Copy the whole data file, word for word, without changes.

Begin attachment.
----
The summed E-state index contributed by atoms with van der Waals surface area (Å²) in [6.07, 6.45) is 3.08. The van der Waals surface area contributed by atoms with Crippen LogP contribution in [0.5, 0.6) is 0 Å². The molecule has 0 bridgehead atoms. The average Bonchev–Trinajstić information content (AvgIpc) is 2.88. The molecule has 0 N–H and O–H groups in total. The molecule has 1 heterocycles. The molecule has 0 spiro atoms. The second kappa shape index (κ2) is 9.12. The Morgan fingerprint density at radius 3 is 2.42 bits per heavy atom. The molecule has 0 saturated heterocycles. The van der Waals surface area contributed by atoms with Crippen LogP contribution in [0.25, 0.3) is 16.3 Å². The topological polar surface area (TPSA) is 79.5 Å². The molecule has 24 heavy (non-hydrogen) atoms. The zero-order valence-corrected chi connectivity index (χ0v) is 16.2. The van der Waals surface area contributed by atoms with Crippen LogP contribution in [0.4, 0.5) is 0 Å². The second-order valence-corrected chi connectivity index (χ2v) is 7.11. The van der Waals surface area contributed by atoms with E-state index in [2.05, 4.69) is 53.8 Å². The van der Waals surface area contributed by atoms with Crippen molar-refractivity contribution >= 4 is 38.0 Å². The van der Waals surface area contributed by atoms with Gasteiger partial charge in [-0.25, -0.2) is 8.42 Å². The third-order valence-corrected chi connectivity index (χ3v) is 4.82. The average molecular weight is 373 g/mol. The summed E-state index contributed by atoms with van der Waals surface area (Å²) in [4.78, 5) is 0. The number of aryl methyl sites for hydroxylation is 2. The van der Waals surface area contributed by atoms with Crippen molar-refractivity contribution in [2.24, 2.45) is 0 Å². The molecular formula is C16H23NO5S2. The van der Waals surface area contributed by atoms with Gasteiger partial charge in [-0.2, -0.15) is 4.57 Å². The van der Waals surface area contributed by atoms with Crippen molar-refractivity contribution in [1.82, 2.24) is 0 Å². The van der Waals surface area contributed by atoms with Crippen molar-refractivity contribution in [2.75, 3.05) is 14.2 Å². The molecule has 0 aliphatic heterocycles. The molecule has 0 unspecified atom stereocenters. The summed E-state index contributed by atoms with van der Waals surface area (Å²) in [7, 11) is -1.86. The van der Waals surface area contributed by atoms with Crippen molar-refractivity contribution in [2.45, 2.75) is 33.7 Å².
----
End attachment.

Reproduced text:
The summed E-state index contributed by atoms with van der Waals surface area (Å²) in [6.07, 6.45) is 3.08. The van der Waals surface area contributed by atoms with Crippen LogP contribution in [0.5, 0.6) is 0 Å². The molecule has 0 bridgehead atoms. The average Bonchev–Trinajstić information content (AvgIpc) is 2.88. The molecule has 0 N–H and O–H groups in total. The molecule has 1 heterocycles. The molecule has 0 spiro atoms. The second kappa shape index (κ2) is 9.12. The Morgan fingerprint density at radius 3 is 2.42 bits per heavy atom. The molecule has 0 saturated heterocycles. The van der Waals surface area contributed by atoms with Crippen LogP contribution in [0.25, 0.3) is 16.3 Å². The topological polar surface area (TPSA) is 79.5 Å². The molecule has 24 heavy (non-hydrogen) atoms. The zero-order valence-corrected chi connectivity index (χ0v) is 16.2. The van der Waals surface area contributed by atoms with Crippen LogP contribution in [0.4, 0.5) is 0 Å². The second-order valence-corrected chi connectivity index (χ2v) is 7.11. The van der Waals surface area contributed by atoms with E-state index in [2.05, 4.69) is 53.8 Å². The van der Waals surface area contributed by atoms with Crippen molar-refractivity contribution >= 4 is 38.0 Å². The van der Waals surface area contributed by atoms with Gasteiger partial charge in [-0.25, -0.2) is 8.42 Å². The third-order valence-corrected chi connectivity index (χ3v) is 4.82. The average molecular weight is 373 g/mol. The summed E-state index contributed by atoms with van der Waals surface area (Å²) in [4.78, 5) is 0. The number of aryl methyl sites for hydroxylation is 2. The van der Waals surface area contributed by atoms with Crippen molar-refractivity contribution in [2.24, 2.45) is 0 Å². The molecular formula is C16H23NO5S2. The van der Waals surface area contributed by atoms with Gasteiger partial charge in [-0.2, -0.15) is 4.57 Å². The van der Waals surface area contributed by atoms with Crippen molar-refractivity contribution in [1.82, 2.24) is 0 Å². The van der Waals surface area contributed by atoms with Crippen molar-refractivity contribution in [2.75, 3.05) is 14.2 Å². The molecule has 0 aliphatic heterocycles. The molecule has 0 unspecified atom stereocenters. The summed E-state index contributed by atoms with van der Waals surface area (Å²) in [7, 11) is -1.86. The van der Waals surface area contributed by atoms with Crippen molar-refractivity contribution in [2.45, 2.75) is 33.7 Å².